Mindfulness involves being aware, engaged, and present in the current moment and accepting our experience, thoughts, and feelings for what they are—without analyzing, judging, or resisting.

Mindfulness involves being aware, engaged, and present in the current moment and accepting our experience, thoughts, and feelings for what they are—without analyzing, judging, or resisting.

This blog post was written by Marquina Watts, MSN, who is a Nurse Resident at Independence Plus.

Not until witnessing many of the people surrounding me experience deaths in their family and recently experiencing a patient death of my own, did I understand how powerful grief can be. It also brings to my attention various stressors that are affiliated with the passing of a patient or loved one.

Families may have grief-related stressors related to finances and/or changes in family dynamics, whereas, nurses may have “nurse’s guilt” and have stressors related to constant thoughts of “would have, should have, and could have.” If individuals are experiencing stressful situations in multifaceted areas of their life (professional, social, etc.), these stress levels are likely to increase after a relevant death occurs. Stress affects our bodies in the way we eat, think, and sleep. Physical issues such as headaches, heart problems, and unhealthy weight gain can occur if stress is not properly handled.

Now that we are aware of the increased risks associated with grieving, what can we do about it? One healthy method to manage grief-related stress is mindful meditation. Mindfulness involves being aware, engaged, and present in the current moment and accepting our experience, thoughts, and feelings for what they are—without analyzing, judging, or resisting. Meditation is simply, mind relaxation. Dr Jon Kabat-Zinn defined meditation as an invitation to wake up, experience the fullness of your life, transform your relationship with your problems, your fears and any pain and stress in your life so that they do not wind up controlling you and eroding the quality of your life and your creativity.

 Additional techniques for mindfulness involve breathing, listening, and walking.

Being mindful in stressful situations may be especially difficult due to the degree of resistance one may feel. Resistance occurs when we are fighting rather than accepting situations for what they are even if they contribute to emotional discomfort.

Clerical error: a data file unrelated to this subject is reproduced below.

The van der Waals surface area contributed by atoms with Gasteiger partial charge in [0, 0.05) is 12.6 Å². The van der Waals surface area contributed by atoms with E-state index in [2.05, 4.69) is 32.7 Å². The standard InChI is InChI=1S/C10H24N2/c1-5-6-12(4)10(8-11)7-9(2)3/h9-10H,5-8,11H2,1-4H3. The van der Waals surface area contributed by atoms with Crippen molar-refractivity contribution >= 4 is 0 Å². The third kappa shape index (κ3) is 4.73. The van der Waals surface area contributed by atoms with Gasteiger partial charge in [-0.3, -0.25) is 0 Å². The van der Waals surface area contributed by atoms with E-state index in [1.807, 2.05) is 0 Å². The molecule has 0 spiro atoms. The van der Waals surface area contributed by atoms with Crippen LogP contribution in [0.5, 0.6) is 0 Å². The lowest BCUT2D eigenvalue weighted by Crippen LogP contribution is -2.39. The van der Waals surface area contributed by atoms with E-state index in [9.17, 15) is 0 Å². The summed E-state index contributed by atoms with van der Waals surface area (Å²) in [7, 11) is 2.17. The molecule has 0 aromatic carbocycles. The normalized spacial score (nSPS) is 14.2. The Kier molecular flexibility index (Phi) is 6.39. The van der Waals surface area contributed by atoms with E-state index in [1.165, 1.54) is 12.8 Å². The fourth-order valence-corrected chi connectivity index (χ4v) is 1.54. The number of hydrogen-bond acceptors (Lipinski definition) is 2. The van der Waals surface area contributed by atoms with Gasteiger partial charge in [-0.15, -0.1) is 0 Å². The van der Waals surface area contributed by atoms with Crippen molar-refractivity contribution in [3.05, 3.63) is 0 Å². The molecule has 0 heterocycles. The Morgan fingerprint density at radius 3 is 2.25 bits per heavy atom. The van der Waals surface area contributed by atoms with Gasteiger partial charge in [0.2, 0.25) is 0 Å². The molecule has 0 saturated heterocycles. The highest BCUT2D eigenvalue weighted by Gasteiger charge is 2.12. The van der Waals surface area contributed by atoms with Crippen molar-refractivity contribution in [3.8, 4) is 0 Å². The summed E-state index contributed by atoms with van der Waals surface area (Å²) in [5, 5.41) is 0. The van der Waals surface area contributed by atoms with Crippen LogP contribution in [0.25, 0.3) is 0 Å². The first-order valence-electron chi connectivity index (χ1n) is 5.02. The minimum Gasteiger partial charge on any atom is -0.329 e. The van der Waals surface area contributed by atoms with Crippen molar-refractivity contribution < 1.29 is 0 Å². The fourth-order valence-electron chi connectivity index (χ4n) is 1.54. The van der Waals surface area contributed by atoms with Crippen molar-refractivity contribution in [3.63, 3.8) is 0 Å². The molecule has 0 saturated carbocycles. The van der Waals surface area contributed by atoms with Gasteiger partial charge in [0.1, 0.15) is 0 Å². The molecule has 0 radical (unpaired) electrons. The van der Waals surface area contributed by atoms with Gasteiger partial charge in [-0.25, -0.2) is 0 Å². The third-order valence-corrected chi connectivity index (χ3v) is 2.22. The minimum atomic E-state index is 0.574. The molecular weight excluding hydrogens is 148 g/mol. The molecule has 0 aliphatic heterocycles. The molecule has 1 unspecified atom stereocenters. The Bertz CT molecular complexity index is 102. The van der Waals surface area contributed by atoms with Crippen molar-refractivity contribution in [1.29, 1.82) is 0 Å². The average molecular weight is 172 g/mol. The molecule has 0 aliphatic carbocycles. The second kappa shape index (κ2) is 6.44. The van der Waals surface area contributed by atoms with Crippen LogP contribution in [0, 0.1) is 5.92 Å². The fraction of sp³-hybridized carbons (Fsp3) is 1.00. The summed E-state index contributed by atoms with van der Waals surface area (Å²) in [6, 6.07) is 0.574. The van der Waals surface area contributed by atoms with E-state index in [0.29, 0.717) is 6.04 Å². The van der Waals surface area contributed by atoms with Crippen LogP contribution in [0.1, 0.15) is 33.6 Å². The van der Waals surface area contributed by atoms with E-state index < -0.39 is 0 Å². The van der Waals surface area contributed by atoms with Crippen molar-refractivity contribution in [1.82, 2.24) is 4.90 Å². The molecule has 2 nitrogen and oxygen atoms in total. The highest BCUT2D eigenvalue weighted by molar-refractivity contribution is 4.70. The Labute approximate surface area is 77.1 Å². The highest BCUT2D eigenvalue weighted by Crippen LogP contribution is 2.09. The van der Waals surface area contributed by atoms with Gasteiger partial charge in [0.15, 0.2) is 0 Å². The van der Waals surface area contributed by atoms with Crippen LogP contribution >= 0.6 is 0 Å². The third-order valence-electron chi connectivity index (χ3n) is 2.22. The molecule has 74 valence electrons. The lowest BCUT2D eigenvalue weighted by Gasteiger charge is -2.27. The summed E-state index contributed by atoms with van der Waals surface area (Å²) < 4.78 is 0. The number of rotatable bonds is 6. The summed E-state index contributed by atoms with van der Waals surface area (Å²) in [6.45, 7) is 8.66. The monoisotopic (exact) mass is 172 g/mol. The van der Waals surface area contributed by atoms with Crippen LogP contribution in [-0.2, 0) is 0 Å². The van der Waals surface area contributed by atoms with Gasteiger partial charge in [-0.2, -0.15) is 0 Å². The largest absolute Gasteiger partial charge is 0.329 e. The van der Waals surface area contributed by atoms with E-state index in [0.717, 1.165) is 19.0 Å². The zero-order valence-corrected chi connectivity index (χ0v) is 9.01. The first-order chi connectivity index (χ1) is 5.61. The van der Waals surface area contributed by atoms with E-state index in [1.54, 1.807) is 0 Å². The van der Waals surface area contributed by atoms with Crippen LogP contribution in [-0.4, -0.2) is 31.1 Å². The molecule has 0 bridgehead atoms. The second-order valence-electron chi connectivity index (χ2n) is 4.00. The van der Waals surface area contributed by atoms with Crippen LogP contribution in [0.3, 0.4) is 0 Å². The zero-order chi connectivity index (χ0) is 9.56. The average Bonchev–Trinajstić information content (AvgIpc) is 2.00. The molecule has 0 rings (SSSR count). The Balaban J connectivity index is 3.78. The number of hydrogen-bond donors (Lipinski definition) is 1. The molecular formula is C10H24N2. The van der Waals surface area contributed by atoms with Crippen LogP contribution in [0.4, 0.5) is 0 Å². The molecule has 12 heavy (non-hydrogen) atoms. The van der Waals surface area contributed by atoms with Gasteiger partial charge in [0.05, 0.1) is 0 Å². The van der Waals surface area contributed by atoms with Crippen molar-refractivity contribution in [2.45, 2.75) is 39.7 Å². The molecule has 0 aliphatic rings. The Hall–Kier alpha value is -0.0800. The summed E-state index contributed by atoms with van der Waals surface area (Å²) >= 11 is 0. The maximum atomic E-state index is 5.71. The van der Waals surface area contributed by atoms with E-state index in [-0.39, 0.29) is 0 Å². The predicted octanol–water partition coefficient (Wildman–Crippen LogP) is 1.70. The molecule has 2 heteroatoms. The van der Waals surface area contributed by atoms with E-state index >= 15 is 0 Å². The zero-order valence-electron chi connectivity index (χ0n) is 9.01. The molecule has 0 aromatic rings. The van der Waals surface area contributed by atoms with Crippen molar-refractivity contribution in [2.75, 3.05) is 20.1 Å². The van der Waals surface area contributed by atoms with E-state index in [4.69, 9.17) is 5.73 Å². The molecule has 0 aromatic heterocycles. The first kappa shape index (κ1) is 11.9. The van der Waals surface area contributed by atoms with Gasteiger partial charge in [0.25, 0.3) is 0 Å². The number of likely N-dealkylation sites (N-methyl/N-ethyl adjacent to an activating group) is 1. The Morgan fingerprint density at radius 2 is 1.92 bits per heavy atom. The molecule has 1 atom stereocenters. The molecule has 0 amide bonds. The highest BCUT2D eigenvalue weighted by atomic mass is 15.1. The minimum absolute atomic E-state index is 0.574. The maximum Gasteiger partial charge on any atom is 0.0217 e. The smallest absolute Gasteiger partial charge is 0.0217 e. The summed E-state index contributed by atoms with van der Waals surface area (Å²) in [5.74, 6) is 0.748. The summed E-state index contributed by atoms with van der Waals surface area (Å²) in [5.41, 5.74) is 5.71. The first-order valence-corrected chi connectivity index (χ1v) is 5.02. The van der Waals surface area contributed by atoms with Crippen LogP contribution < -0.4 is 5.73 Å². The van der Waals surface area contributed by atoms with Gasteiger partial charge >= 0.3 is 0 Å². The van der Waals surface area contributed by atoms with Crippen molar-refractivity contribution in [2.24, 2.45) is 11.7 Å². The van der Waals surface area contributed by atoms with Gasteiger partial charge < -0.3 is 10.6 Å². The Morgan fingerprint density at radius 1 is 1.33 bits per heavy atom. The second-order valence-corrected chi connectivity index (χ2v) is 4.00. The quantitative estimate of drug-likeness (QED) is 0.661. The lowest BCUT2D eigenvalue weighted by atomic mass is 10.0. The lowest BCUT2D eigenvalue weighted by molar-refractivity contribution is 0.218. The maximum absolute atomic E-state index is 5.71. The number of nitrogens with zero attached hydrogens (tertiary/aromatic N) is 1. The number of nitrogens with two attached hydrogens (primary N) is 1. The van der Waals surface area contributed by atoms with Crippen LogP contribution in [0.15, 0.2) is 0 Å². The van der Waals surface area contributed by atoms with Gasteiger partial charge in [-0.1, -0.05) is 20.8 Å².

Coping with death is typically not easy and everyone is affected and grieves differently. Grieving is not a linear process and it takes time to heal. During times of potential heartache, regret, confusion, denial, etc., our stress level can unknowingly increase and contribute to physical symptoms. By being mindful and accepting our thoughts, emotions, and stressors, we remove unnecessary distractions and then see situations for what they are. Then we have the potential to grow through them rather than simply go through them.

Mindful meditation is not an easy practice.  Distractions may occur and your thoughts may wander, which is normal. What is most important is that you practice; three minutes are better than none. Your mental health impacts your physical health and if your mind is not well due to stress, you will eventually witness a physical toll on your body. At the end of the day, we have one body and we must do what we can to actively reach towards inner peace and positive health—physically and mentally. The next time you feel your mind is full, become mindful.

In honor of Stress Awareness Month (observed in April), below is an example of mindfulness that can aid in alleviating stress related to grief and loss:

I love to play the piano and I’ll play a classical music song so I can just focus on the notes.  It’s a way of being mindful and if you are so involved in the moment—how your fingers feel on the cold ivory keys, the clarity of every note, the vibration of the pedal as you blend the sounds together, & the melody as it flows from the paper to your mind and out of your fingers—then the stress seems less available to focus on and you relax.” – Dr. Stefani Motkar, DNP ACAG-BC

What are some ways that you practice mindfulness? Does it work to alleviate your grief-related stress? Please share with us below! Additionally, IPI Nurses who would like to learn more about the topic of Meditation and Mindfulness, please join us for IPI Connect on Thursday, April 21 from 6 to 8 p.m. We will discuss how to incorporate methods of mindfulness and meditation into each aspect of our lives. You will also learn tools that will help you develop your personal care plan, guiding you to your personal happiness.
Email us to RSVP!